Heloniopsis orientalis

The flowers of this plant caught my eye in Japan recently – thanks to Bill Dijk who almost instantly named it for me! I have now learned this evergreen perennial likes a reliably moist soil in part shade, which would explain why I saw it growing beside water in the garden of Ginkakuji (Silver Pavilion) in Kyoto.

Spring-flowering Heloniopsis orientalis is native to Japan and Korea. Photo: Sandra Simpson

There seems to be a few colours, ranging from white to purple, and some named hybrids available. However, the plant appears not to be for sale in New Zealand!

Photo: Sandra Simpson

For those in New Zealand, English garden broadcaster Monty Don is currently exploring Japanese gardens, screening on Choice TV on Fridays at 9.30pm or watch it on demand.

Gardening with a disability

Had an email recently from Gus Stewart who included a link to his website, GardenAble which he’s set up (with his cousin’s help) to support those with disabilities who would like to garden.

On the About page, Gus says he’s been in a wheelchair most of his life and initially had difficulty finding a hobby that kept him engaged. Gardening started out as a healthy outlet, a way to enjoy the outdoors, but quickly became his favourite activity.

There’s a page of practical Tips and a page of Resources, with two valuable links that offer advice applicable throughout the developed world.The Thrive website offers information about gardening with a wide range of handicaps, including after a stroke, and also includes information on gardening for emotional and mental wellbeing.

“Our research shows that gardening can help people through a specific period of difficulty in their lives. Gardening can help you get back on top of things and restore balance when it feels like your life is veering out of control. Gardening can help you feel happier, more confident and healthier.”

At the Flowerpotman website, there’s information on developing a garden for, or adapting a garden for, people with Alzheimer’s or other forms of dementia, while at the Arthritis Research UK website there’s a good page of ideas on how to get around mobility problems covering everything from weeding and mowing to choosing plants and paths. The RNIB website has a some gardening tips for those suffering sight loss.

Over the years I’ve met gardeners who have been wheelchair-bound, have lost a limb or whose sight has been markedly deteriorating. They were all doing what they could with two, in particular, finding ways around their disability so it affected them hardly at all. Inspirational.

Tokyo’s urban forest

In the heart of urban Tokyo is a 70ha forest, a place of peace among all the concrete and bustle. The forest was created using some 100,000 trees of about 365 different species donated from across Japan.

The Japan for Sustainability website includes a fascinating 2005 profile of the forest, which surrounds the Meiji Shrine. The main planners of the forest (from 1915) were Dr Seiroku Honda, Dr Takanori Hongo, and Keiji Uehara, then a student. At the time, most of the site was farms, grasslands and marshes, a far cry from today’s concrete jungle pushing in on all sides. “One of the important roles of the forest was to protect the shrine from dust carried by strong winds blowing off a nearby military drill court … It was also necessary to consider smoke pollution caused by steam locomotives of the Yamanote Line, which had just started operation.”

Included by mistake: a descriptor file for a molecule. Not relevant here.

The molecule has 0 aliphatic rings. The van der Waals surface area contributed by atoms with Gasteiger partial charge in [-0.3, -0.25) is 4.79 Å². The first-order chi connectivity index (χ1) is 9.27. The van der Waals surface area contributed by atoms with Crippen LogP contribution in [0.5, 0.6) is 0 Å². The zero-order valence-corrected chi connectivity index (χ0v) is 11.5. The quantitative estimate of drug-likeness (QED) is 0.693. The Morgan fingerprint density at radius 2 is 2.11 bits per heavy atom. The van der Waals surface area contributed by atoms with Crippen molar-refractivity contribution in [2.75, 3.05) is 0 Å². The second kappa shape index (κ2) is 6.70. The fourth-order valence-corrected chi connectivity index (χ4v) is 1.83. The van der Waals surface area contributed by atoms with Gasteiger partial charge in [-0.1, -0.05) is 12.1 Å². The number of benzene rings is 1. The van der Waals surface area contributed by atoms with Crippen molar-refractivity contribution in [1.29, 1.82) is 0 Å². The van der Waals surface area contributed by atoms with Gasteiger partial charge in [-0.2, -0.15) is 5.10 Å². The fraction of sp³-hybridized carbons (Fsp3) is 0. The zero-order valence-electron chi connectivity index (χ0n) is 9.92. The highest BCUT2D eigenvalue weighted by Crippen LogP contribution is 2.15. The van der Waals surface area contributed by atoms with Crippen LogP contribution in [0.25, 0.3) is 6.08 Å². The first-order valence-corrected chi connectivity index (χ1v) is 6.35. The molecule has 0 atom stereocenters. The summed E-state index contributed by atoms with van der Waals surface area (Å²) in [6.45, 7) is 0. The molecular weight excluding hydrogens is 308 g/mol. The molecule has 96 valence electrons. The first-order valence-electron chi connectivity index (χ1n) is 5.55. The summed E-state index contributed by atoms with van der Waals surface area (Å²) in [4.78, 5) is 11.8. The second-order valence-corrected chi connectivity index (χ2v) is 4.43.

The planners laid out five main landscape sections, envisaging four 50-year natural stages in the forest as some species were overtaken. In 150 years, the forest was planned to be composed entirely of evergreen broad-leaved trees such as oak, chinquapin (Castanea pumila) and camphor (Cinnamomum camphora), and this is indeed happening.

Japanese cypress wood, 1500 years old and from a mountain in Taiwan, has been used in this torii gate on the way to the Meiji Shrine. A torii gate marks the entry to a sacred space. Photo: Sandra Simpson

Three rules for managing the forest were set: Do not pick any leaves, branches, etc., from the forest; do not walk in the forest; and do not bring out anything from the forest. “Even shrine forest managers are prohibited from picking fruit from the trees or from bringing out even a single dead leaf. And, they have strictly kept these rules,” says Koji Okisawa, a shrine forest manager.

Inside the shrine are a pair of camphor trees, the originals planted in 1920 when the shrine was dedicated. The canopies have been encouraged to grow into one and, as the sign beneath says, the trees have “grown under the protection of the deities to become huge and vivid and are considered sacred”.

The Husband and Wife camphor trees inside the shrine. Photo: Sandra Simpson

The pair of trees is known as ‘Husband and Wife’ (Meoto Kusu) and have become symbols of a happy marriage and harmonious life within the family – and are a popular place for photos.

Every year the Meiji shrine welcomes the largest number of visitors, of any shrine or temple in Japan, making the first shrine visit of the new year, some 3 million people. It’s also a popular spot for weddings – the parties seemed timed to be about 30 minutes apart.

A wedding party at the Meiji Shrine. The bride is wearing a traditional Shinto kimono and head-dress (that is either her mother or mother-in-law in the black kimono). The young women in the red skirts are akin to nuns. The groom is obscured by the priest in the foreground. Photo: Sandra Simpson.

Like almost all history in Tokyo, one must remember that although the shrine was dedicated in 1920 – and will celebrate its centenary next year – it was destroyed during the firebombing of Tokyo at the end of World War 2. The grounds and shrine were rebuilt in 1958. I’m unsure how much of the forest was destroyed and replanted.